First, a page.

Folding Invalid Chair
Decorative Arts and Design
This folding chair can assume more than fifty positions. The design for the chair is derived from European late eighteenth-century portable metal campaign furniture used by military officers in the field. The appeal of elaborate folding chairs to late nineteenth-century American consumers who lived in small urban spaces is confirmed by the nineteen United States patents granted between 1870 and 1889 for similar pieces of furniture. The designer of this chair, Cavedra B. Sheldon, sold his design to the Marks Adjustable Folding Chair Company, which manufactured it for almost twenty-five years. Furniture that metamorphosed into different forms for different uses was not only useful, but also signaled an avid interest in invention and innovation that marked American industry after the Civil War and ushered in the Machine Age.
The upholstery on this chair is modern but reproduces the elaborate schemes popular when the chair was made. Old trade cards such as the one suspended above and images from the Mmarks Company trade catalogue served as models. The detail of the fringe is copied exactly from a rare original fragment that survives on a similar chair in the Denver Art Museum.
Iron, walnut, and new caning and upholstery
Patented 1876; Made ca. 1876-1895
Open: 46 3/4 x 27 x 77 1/4 in. (118.7 x 68.6 x 196.2 cm)
Height Closed: 19 3/4 in. (50.2 cm) (show scale)
Stenciled in gold: on upper front seat rail, "PAT. FEB. 1-1876"; on lower front seat rail, "MARKS. A.F. CHAIR CO. LIMITED / 816 BROADWAY, NEW YORK".
H. Randolph Lever Fund
Folding invalid chair, walnut, cane, and iron. Has iron frame, supported on casters painted black and decorated with gold and red lines, and gold, red, and green scrolls. Within the iron frame at the seat, back, and footrest panels are walnut frames with new caning. At the crest of the chair back is a shallow-carved stylized anthemion with incised line decoration. On either side of this are panels of walnut burl veneer and below is a curved, molded crest rail. The back of the chair has been upholstered in new fabric, the arms in new leather. The chair has a ratchet mechanism, which allows it to be folded up completely, opened as a chair, opened further as a lounge chair with foot rest (an iron brace falls to support the foot rest and an iron foot brace rises above the foot rest) and opened still further, when the back is let down to horizontal (also supported by an iron brace) to form a cot. Copy of patent attached to correspondence file.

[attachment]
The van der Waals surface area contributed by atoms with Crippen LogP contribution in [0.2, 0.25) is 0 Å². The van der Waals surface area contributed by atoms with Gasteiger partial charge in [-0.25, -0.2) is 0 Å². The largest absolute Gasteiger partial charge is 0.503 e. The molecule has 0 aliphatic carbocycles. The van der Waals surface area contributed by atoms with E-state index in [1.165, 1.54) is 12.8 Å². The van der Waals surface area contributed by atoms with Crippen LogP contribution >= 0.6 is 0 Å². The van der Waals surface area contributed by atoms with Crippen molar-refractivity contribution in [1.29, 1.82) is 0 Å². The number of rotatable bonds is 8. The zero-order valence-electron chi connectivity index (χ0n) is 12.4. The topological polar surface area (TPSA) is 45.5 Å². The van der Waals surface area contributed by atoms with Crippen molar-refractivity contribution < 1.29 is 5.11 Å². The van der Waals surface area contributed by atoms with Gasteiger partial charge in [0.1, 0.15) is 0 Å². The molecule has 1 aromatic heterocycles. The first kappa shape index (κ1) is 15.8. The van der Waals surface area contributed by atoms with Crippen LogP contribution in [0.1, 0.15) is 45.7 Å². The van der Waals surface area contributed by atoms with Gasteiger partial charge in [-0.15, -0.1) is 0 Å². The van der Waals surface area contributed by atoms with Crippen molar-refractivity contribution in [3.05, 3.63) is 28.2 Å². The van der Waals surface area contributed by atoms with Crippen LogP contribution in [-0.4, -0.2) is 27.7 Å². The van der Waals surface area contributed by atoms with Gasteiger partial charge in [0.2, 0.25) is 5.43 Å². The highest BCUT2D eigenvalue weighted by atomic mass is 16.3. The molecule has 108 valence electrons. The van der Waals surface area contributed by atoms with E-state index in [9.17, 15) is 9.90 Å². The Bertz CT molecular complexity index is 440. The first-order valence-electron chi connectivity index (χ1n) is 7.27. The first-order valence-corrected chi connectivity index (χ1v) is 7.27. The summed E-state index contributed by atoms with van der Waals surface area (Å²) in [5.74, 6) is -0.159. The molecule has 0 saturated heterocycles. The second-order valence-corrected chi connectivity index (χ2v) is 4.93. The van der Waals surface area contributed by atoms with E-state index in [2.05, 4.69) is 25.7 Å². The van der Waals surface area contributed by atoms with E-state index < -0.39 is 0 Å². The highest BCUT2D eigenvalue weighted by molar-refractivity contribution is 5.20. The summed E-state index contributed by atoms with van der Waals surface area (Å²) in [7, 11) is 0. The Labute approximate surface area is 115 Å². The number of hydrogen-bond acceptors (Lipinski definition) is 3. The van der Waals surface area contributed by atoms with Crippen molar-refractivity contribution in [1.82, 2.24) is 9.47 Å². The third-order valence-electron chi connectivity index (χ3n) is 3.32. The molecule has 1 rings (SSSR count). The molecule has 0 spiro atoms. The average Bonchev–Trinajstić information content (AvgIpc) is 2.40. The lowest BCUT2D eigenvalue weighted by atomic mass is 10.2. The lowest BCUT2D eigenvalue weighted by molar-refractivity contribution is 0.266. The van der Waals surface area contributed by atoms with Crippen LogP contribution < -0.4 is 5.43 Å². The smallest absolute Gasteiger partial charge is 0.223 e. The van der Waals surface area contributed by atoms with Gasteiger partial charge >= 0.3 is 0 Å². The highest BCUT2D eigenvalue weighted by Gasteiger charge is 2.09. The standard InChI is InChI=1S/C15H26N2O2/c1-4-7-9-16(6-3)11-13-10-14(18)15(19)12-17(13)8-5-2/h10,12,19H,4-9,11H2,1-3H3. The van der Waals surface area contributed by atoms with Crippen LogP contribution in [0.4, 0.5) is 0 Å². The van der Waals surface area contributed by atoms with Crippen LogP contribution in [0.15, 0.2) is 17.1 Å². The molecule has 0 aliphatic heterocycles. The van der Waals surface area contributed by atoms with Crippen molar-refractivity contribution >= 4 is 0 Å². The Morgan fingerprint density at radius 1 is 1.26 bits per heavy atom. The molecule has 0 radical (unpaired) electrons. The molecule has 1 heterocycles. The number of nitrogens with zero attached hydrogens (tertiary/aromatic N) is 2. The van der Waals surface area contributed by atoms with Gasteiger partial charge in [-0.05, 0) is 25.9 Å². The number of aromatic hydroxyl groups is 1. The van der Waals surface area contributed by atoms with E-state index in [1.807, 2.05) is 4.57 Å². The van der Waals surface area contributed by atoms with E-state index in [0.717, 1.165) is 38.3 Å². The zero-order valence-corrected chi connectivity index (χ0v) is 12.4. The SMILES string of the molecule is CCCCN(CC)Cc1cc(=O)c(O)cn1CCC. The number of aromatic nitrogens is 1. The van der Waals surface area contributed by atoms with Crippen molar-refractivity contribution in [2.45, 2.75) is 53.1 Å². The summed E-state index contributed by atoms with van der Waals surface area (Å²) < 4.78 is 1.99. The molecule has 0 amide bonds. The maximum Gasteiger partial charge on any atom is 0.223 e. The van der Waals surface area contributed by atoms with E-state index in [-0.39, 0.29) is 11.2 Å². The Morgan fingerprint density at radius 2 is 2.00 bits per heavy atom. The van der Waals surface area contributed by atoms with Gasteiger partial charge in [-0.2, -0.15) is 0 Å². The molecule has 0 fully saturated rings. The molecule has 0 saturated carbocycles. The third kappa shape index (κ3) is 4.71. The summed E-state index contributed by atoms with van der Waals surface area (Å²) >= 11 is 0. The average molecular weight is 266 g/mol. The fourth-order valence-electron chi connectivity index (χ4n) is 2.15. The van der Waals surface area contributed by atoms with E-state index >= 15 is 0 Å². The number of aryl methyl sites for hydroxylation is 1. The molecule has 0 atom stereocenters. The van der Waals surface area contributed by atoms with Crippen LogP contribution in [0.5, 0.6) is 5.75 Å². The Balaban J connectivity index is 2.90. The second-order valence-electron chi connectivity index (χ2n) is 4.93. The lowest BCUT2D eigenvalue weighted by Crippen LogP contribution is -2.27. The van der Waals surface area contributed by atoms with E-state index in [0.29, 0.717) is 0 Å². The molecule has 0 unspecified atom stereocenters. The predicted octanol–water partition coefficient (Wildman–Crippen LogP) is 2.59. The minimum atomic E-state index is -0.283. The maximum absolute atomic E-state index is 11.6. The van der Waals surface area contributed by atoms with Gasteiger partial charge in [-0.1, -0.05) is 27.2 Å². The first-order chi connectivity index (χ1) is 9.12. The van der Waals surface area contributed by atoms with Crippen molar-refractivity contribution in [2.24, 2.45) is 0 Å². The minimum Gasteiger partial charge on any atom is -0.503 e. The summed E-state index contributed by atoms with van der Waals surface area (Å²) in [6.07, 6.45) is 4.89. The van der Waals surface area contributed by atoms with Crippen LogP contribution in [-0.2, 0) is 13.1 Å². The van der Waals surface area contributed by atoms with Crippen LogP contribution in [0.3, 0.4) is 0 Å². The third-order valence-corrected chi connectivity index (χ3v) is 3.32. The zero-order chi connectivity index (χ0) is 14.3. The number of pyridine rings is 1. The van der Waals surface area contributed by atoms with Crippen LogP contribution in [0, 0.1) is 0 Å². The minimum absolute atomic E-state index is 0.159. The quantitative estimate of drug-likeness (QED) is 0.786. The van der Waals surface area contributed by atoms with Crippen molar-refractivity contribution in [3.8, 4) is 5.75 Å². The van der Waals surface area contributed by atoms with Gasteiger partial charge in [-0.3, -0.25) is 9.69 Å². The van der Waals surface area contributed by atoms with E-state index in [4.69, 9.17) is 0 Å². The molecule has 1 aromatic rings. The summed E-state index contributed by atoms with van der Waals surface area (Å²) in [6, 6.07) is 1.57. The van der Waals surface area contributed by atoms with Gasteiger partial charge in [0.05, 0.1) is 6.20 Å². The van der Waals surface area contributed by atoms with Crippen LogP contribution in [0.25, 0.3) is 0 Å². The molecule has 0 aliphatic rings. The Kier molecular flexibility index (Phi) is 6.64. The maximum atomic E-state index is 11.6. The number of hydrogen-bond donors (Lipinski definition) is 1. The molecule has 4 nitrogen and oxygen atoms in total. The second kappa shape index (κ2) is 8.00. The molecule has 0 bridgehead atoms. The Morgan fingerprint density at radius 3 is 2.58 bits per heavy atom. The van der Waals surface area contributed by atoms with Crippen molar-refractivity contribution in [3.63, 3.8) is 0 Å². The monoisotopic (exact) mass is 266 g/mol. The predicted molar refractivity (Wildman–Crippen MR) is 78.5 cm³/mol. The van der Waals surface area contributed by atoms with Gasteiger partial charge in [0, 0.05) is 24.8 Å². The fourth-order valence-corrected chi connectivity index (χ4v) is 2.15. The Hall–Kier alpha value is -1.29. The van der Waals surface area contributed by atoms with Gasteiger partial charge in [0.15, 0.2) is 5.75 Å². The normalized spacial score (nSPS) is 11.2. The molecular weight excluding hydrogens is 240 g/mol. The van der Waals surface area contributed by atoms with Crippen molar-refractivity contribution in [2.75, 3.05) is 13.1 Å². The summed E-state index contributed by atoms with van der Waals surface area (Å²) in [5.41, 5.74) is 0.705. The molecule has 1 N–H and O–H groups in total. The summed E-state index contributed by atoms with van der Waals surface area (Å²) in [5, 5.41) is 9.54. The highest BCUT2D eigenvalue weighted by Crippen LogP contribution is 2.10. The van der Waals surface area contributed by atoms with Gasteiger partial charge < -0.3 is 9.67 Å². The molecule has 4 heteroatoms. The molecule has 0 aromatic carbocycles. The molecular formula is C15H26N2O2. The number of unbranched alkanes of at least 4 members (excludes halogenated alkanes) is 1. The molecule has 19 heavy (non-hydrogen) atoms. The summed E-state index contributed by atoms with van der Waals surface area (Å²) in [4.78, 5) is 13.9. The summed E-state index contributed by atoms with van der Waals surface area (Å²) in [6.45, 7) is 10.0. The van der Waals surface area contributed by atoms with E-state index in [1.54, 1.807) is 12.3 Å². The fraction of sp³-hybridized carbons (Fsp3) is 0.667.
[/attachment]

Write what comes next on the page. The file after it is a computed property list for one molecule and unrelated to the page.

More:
Condition: Generally good. Caning and upholstery are modern. Cushions are lacking. Paint on iron frame is scraped and worn throughout but basically in good condition and stable. Some rust, especially at feet and ratchets, also where paint has flaked. Wear to wood at back of crest rail. Chip missing on back of proper right scroll on crest rail.
This item is not on view
Cavedra B. Sheldon. Folding Invalid Chair, Patented 1876; Made ca. 1876-1895. Iron, walnut, and new caning and upholstery, Open: 46 3/4 x 27 x 77 1/4 in. (118.7 x 68.6 x 196.2 cm). Brooklyn Museum, H. Randolph Lever Fund, 81.34. Creative Commons-BY (Photo: Brooklyn Museum, 81.34_exterior_bw_IMLS.jpg)
exterior, folded-up chair, 81.34_exterior_bw_IMLS.jpg. Brooklyn Museum photograph, 6/1983
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